A nuclear reaction requires not less than three percent of 235 isotopes in uranium. In addition to that, there should be good space and no neutron-absorbing materials. The reactors in Gabon worked for about one million years.
It is impossible for such natural nuclear reactors to appear nowadays. The uranium 235 concentration in nature is very low now. Natural reactors are of huge interest to scientists. The reactors are unique objects that cannot be found anywhere else in the world. They allow us learn a lot about our planet's history. They also give us an opportunity to explore the consequences of such long operation of nuclear reactors. Furthermore, the study of the ancient reactors will be helpful in terms of developing radioactive waste disposal technologies.
Of course, the good old fashioned 'LIttle Boy' pipe style fission bomb is a wee bit simpler than the 'Fat Man' spherical style fission bomb.
One is very complex, highly efficient, and very hard to build. The other is a pipe with one end blocked off, and a half-grapefruit of plutonium mounted to it. At the other end is the other half of the grapefruit (not fixed), and a charge which when detonated forces the mobile portion into the fixed portion.
Of course, it's a little more complex than that...
The rather worrying thing is the development of back-pack sized/briecase sized bombs, and the fact that the Russians (or more accurately the Ukranians) have got a few missing. Only 40 or so (allegedly), so, not that big a problem.
Fission is dirty as a power source. In real terms, each year a coal-fired power station will be more polluting, but when a fission plant goes wrong...
Fusion is problematical. Chief problem is centre of sun is very compressed, so it doesn' have to be THAT hot to instigate fusion. Fusion tokomaks cannot produce the same level of sustained pressure, and thus have to be hotter, far hotter, than the centre of the sun to instigate fusion. Not insurmountable perhaps, but fusion power is over two decades overdue by some reckoning.
Cold fusion is very likely to be phooey.
Anti-matter might actually be leap-frogged as a power source if they figure out how to tap zero-pooint energy. This simplistically is the nothing is made of. In the hardest vacuum, there is a constant 'bubbling', like a fizzy drink. This bubbling is energy, but it balances out at zero (this is a really vauge description). It's postulated that a chance cascade of this bubbling lead to the big bang, but again, I'm being really vauge.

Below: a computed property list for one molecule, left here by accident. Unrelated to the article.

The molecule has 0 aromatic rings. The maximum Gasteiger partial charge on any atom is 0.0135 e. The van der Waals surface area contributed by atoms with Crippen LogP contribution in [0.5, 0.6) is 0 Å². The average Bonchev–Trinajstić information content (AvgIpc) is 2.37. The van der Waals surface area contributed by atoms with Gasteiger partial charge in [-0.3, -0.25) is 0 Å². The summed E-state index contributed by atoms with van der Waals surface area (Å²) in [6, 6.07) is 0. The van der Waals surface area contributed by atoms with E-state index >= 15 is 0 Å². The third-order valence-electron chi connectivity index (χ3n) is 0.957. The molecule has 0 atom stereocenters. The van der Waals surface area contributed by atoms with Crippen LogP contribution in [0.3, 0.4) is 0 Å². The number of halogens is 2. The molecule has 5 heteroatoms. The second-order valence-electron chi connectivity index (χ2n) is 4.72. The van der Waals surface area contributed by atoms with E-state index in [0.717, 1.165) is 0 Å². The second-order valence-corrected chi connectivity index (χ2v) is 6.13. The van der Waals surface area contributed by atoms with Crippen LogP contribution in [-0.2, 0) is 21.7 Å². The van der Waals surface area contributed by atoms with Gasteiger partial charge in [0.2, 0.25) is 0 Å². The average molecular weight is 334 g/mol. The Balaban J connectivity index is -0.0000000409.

If it were possible to tap this, then the amount of energy 'contained' in a coffee mug would boil the Earth's oceans dry.
Of course, if we figured out how to tap it, we'd probably destroy the planet's biosphere by using so much energy we pushed the temeratures too high.
Still just clever monkies. Not that clever, and still monkies.
Still just clever monkies. Not that clever, and still monkies.
An endless power source that gives unlimited energy might be just the thing for us to play w, and then blow up the earth, cut it in pieces, etc. Maybe some idiot would figure out how to destabilize the sun. Then, goodbuy monkies. We are doing enough damages w what we have at this time.
There are so many things that we know little or nothing about.
The "Little Boy" bomb that was dropped on Hiroshima was the only such weapon ever built by the US. It was considered so simple and reliable that it wasn't even tested before it was used. It was also very inefficient and the needed Uranium very difficult to produce. However, the necessary amounts of Uranium have been produced and if some idiot gets his hands on enough of it building the bomb will be easy.
Regarding "suitcase" bombs. I guy I've been talking to for several years on a military history board works for a think tank that specializes in this stuff. He says the smallest bomb ever made in the US weighed about 350 pounds, and that Russian bombs are bigger than that. The danger of a scenario like "Peacemaker" with a guy strolling through Manhattan with a bomb on his back is not possible.
So if fusion releases energy... and fission releases energy, where is the conservation of energy?
Is it in the release of particles which will reduce the weight of the atoms?